I laid down, and they put wires all over my head and my chest. The wires were gooey (“How am I going to get that out of my hair?”). Mom had kept me awake for most of the night, so when they told me to go to sleep, and I was out like a light. I was eight years old.
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Depression

Ketamine: A Miracle Drug for Depression?

A team of researchers funded by the National Institutes of Health (NIH) recently discovered why the drug ketamine may act as a rapid antidepressant.

Ketamine is best known as an illicit, psychedelic club drug. Often referred to as “Special K” or a “horse tranquilizer” by the media, it has been around since the 1960s and is a staple anesthetic in emergency rooms and burn centers. In the last 10 years, studies have shown that it can reverse -- sometimes within hours or even minutes -- the kind of 
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Depression

What I Would Do Differently if I Were Diagnosed with Depression Today?

Someone in recovery circles once told me that if you have one foot in the past and another in the future, you are essentially peeing on the present. I try to remember that when I’m engulfed in regret -- obsessing about all the things I did wrong in the past and wishing to God I had made different decisions. However, writing about my mistakes has always been healing for me because I’d like to think this small action could possibly prevent someone else from making the same ones. If I can help a young person or anyone who has recently been diagnosed with depression take a more direct route to healing, it seems irresponsible on my part not to share my detours and missed cues, to keep to myself the information that I now have.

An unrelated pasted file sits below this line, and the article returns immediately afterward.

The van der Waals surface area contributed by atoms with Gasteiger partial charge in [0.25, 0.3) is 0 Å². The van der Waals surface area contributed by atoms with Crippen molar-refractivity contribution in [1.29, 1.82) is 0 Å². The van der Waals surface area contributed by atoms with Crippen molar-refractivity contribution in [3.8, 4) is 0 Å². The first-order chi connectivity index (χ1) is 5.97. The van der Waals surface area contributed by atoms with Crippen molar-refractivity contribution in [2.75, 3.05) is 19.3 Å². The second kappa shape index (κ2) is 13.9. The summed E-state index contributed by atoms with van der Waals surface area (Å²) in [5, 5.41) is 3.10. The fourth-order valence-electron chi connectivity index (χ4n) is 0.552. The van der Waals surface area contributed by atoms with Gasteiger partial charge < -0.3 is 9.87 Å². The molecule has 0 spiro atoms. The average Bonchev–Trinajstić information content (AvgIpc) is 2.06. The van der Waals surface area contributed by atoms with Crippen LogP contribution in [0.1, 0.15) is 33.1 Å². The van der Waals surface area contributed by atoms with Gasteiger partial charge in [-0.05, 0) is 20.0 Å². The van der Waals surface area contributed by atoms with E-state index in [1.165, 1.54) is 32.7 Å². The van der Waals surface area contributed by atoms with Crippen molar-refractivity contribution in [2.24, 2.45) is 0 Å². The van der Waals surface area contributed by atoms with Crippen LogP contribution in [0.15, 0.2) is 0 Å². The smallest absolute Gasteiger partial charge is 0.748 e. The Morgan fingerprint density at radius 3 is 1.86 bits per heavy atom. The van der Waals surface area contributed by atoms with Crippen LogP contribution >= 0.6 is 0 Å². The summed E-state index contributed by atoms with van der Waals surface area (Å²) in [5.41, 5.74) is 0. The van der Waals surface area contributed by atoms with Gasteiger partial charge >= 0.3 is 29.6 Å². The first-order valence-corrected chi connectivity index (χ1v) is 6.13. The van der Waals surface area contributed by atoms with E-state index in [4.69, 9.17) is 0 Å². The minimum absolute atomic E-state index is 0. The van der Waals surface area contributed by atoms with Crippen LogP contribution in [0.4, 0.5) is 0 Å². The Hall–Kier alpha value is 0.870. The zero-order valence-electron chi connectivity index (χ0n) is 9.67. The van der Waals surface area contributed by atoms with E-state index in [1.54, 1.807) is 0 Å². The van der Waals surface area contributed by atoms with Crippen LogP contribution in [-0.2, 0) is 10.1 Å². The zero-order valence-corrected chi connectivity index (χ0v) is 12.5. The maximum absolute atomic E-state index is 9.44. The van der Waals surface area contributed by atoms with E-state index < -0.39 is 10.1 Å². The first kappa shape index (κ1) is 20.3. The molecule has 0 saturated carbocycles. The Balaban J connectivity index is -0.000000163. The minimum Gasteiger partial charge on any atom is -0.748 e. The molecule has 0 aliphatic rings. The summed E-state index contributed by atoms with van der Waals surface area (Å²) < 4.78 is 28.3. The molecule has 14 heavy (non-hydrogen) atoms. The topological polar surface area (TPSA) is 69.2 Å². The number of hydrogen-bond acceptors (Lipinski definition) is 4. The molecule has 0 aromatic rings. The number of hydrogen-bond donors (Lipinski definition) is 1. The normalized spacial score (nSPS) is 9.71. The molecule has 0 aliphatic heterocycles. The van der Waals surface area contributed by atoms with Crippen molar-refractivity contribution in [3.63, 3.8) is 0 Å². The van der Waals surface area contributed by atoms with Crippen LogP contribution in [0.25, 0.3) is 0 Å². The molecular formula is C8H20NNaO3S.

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Alzheimer

Psychology Around the Net: May 6, 2017


Happy Saturday, Psych Central readers!

May is Mental Health Awareness Month (or, "Mental Health Month"), but of course you knew that, didn't you?

Whether or not you did, Mental Health America (which started Mental Health Month way back in 1949) has provided a ton of information for individuals and organizations to help them promote mental health awareness this month. There's even a handy dandy toolkit you can download.

Go check it out and get busy this month! But before you do, check out this week's Psychology Around the Net which covers political correctness personalities, how Alzheimer's patients' caregivers can take better care of themselves, how maternal smoking does (or doesn't?) affect a child's mental health, and more.

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Addiction

Did You Take Your Meds?

My support system has earned certain rights that other people in my life do not get. The main thing that comes to mind when I speak of this is the age-old question that most people with bipolar hate being asked, “Did you take your medication?” I have got to admit at one point in my life with bipolar disorder it was a question that would boil my blood. My husband would ask me, “Honey, did you take your meds?” in the most loving, sweetest voice he possibly could and I in return would absolutely blow up at him. In my defense, we weren’t working together to keep my bipolar disorder in check yet and so he hadn’t yet earned the right to ask me the meds question.